Ending the war of words

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When was the last time you ran a campaign to target donors and capture their data? Quite recently, probably.

You do realise you’re talking about my mum don’t you?

There are real, thinking and feeling human beings at the end of the work we do. Of course there are.

But the language we use along the way subconsciously encourages us to dehumanise them – and worse, to treat them like an enemy to be overcome.

There are good historical reasons for this. Marketing as we know it was built in the 50’s and 60’s by the ‘Mad Men’ generation – a generation of (mostly) men who’d fought hard wars overseas.

Campaign. Target. Engage. Capture. All military terms used to describe how you overcome and subdue an unwilling enemy. Hardly how we want to treat donors or customers. (Hardly how anyone would want their mum to be treated.)

Back then, empathy and understanding were merely tools to use in psychological warfare (it was the era of the Cold War, after all). Advertisers and marketers invented concepts such as ‘body odour’ to make people want things they didn’t need. They understood people’s psychological needs in order to exploit them.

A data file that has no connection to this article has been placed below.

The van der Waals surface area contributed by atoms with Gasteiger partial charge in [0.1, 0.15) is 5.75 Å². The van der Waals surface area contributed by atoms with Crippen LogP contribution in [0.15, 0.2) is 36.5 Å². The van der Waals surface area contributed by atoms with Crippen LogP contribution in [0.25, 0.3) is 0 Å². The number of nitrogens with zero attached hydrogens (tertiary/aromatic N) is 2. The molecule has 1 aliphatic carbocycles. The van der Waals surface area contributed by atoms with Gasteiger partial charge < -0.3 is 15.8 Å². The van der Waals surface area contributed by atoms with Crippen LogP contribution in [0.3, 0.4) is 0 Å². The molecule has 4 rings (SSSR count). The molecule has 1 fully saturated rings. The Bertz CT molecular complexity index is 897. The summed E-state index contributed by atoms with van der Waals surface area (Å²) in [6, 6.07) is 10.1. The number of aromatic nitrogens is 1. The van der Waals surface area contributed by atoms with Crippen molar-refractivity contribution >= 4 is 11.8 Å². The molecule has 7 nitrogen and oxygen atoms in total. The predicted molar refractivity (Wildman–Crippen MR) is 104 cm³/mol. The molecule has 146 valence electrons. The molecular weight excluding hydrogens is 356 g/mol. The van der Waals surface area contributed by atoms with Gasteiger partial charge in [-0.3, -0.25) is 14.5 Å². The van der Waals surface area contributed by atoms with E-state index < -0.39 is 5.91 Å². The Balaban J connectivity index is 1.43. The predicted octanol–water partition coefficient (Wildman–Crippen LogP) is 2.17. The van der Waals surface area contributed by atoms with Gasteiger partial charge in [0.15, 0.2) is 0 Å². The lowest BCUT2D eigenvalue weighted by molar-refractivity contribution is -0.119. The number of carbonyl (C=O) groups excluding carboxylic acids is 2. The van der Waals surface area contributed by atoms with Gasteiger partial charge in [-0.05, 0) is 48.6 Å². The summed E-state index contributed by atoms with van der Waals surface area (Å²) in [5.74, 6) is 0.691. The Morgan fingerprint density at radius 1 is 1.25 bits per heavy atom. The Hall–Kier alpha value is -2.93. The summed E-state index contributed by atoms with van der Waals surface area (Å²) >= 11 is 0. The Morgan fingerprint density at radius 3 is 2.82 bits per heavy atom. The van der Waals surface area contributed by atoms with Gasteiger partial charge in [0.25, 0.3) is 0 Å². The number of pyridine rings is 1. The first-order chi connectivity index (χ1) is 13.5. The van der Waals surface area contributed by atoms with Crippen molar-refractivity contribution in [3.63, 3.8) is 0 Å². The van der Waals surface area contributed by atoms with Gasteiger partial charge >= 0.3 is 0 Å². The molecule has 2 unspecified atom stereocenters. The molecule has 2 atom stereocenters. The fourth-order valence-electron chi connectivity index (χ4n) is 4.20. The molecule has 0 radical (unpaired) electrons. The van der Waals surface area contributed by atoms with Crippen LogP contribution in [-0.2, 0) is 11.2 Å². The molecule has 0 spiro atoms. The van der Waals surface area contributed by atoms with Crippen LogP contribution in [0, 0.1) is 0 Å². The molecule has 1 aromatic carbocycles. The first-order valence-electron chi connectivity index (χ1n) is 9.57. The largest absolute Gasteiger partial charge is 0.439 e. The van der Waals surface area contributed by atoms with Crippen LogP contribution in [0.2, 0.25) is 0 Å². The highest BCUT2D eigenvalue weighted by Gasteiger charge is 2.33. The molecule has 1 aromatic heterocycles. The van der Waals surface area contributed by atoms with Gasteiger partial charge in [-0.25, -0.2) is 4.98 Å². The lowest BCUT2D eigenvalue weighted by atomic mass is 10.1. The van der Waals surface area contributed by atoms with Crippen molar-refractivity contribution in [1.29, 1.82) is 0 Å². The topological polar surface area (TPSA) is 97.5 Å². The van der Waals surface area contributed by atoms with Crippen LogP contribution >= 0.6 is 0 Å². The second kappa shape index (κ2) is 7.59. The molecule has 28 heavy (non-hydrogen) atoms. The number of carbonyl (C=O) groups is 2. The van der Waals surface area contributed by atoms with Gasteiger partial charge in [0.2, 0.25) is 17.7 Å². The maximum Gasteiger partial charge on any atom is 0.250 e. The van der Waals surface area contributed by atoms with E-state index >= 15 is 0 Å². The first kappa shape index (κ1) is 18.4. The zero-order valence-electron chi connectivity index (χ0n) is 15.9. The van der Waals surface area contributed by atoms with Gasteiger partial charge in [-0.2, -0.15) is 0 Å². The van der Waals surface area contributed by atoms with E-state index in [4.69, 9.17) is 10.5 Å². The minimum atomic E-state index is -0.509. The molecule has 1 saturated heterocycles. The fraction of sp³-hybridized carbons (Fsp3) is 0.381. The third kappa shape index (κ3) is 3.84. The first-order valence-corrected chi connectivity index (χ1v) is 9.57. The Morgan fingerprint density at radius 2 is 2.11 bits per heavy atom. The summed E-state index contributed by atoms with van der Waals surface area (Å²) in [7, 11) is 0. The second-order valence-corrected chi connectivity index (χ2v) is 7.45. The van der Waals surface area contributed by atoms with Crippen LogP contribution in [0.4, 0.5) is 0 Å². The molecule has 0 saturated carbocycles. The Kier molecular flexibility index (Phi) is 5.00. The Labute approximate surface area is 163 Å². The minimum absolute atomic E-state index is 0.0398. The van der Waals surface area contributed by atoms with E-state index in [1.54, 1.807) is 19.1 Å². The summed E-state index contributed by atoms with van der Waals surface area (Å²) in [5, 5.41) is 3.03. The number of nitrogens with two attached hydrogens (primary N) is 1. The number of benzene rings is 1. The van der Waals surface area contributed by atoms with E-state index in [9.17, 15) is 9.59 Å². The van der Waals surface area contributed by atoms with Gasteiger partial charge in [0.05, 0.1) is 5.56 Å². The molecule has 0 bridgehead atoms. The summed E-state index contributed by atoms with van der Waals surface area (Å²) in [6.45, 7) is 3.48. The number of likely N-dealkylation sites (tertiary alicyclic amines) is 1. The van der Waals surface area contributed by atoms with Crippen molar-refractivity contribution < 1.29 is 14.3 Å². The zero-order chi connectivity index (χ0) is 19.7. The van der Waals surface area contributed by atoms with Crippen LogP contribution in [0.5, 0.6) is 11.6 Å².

Today’s fundraisers and enlightened capitalists understand needs in order to meet them – to help people live better, be happier, gain meaning and purpose. We aim for a win-win, value exchange economy – not a zero-sum extraction game.

We’ve evolved. But have our tools? Has our language?

Technology – particularly database marketing – hardly seem to have helped. We measure people in terms of numbers – which means we increasingly see them as numbers. Segments. Codes. Files.

It’s not too too much of a stretch to say that this war of words changes how we see, and treat, the people we want to make friends with and inspire.

In the world of fundraising, we call regular givers ‘committed givers’ – as though they have a genuine commitment to us. As though they’re more committed than the amazing people who respond to every single cash appeal (those people we lump into the deadening ‘cash file’).

Even calling someone a ‘donor’ suggests that somehow they have us front of mind, all the time. Or that they’re interested in giving us money, not working with us to right wrongs. ‘Customer’ and ‘consumer’, ‘lead’ and ‘contact’. All deadening terms that stop us seeing people as fully human.

So, marketers. Throw off your job titles. Throw out your jargon. It’s holding us back. It’s waging a war of words on the people we depend on to get our jobs done. They’re not the enemy. Let’s stop talking about them that way.

* With huge thanks to Lucy Caldicott and Annie Moreton, both of whom contributed ideas and examples to this essay.